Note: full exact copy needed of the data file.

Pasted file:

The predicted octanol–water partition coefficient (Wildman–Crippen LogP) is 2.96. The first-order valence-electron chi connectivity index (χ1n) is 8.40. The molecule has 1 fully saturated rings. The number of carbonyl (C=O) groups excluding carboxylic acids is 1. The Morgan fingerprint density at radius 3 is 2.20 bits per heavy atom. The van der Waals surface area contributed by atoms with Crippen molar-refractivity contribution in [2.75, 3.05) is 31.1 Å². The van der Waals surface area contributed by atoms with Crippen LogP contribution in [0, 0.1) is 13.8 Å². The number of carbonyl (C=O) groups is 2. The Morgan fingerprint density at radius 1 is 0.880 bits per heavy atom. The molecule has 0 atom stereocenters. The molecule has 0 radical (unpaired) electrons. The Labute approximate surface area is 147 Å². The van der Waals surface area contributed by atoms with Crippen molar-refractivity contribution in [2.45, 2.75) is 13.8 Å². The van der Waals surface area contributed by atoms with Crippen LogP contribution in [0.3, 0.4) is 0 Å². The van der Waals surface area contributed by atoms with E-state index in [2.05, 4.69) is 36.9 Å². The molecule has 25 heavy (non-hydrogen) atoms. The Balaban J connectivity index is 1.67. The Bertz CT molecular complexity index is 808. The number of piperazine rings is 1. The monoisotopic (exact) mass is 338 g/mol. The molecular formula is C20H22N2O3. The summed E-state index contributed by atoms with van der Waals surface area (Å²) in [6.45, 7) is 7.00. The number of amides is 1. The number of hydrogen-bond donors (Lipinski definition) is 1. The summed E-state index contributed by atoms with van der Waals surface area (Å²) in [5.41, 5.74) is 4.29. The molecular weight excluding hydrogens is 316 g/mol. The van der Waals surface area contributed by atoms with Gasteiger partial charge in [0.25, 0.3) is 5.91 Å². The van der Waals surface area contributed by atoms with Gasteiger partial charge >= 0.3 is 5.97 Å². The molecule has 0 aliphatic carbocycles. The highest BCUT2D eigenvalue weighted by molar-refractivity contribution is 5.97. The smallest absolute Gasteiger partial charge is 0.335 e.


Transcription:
The predicted octanol–water partition coefficient (Wildman–Crippen LogP) is 2.96. The first-order valence-electron chi connectivity index (χ1n) is 8.40. The molecule has 1 fully saturated rings. The number of carbonyl (C=O) groups excluding carboxylic acids is 1. The Morgan fingerprint density at radius 3 is 2.20 bits per heavy atom. The van der Waals surface area contributed by atoms with Crippen molar-refractivity contribution in [2.75, 3.05) is 31.1 Å². The van der Waals surface area contributed by atoms with Crippen LogP contribution in [0, 0.1) is 13.8 Å². The number of carbonyl (C=O) groups is 2. The Morgan fingerprint density at radius 1 is 0.880 bits per heavy atom. The molecule has 0 atom stereocenters. The molecule has 0 radical (unpaired) electrons. The Labute approximate surface area is 147 Å². The van der Waals surface area contributed by atoms with Crippen molar-refractivity contribution in [2.45, 2.75) is 13.8 Å². The van der Waals surface area contributed by atoms with Crippen LogP contribution in [0.3, 0.4) is 0 Å². The van der Waals surface area contributed by atoms with E-state index in [2.05, 4.69) is 36.9 Å². The molecule has 25 heavy (non-hydrogen) atoms. The Balaban J connectivity index is 1.67. The Bertz CT molecular complexity index is 808. The number of piperazine rings is 1. The monoisotopic (exact) mass is 338 g/mol. The molecular formula is C20H22N2O3. The summed E-state index contributed by atoms with van der Waals surface area (Å²) in [6.45, 7) is 7.00. The number of amides is 1. The number of hydrogen-bond donors (Lipinski definition) is 1. The summed E-state index contributed by atoms with van der Waals surface area (Å²) in [5.41, 5.74) is 4.29. The molecular weight excluding hydrogens is 316 g/mol. The van der Waals surface area contributed by atoms with Gasteiger partial charge in [0.25, 0.3) is 5.91 Å². The van der Waals surface area contributed by atoms with Gasteiger partial charge >= 0.3 is 5.97 Å². The molecule has 0 aliphatic carbocycles. The highest BCUT2D eigenvalue weighted by molar-refractivity contribution is 5.97. The smallest absolute Gasteiger partial charge is 0.335 e.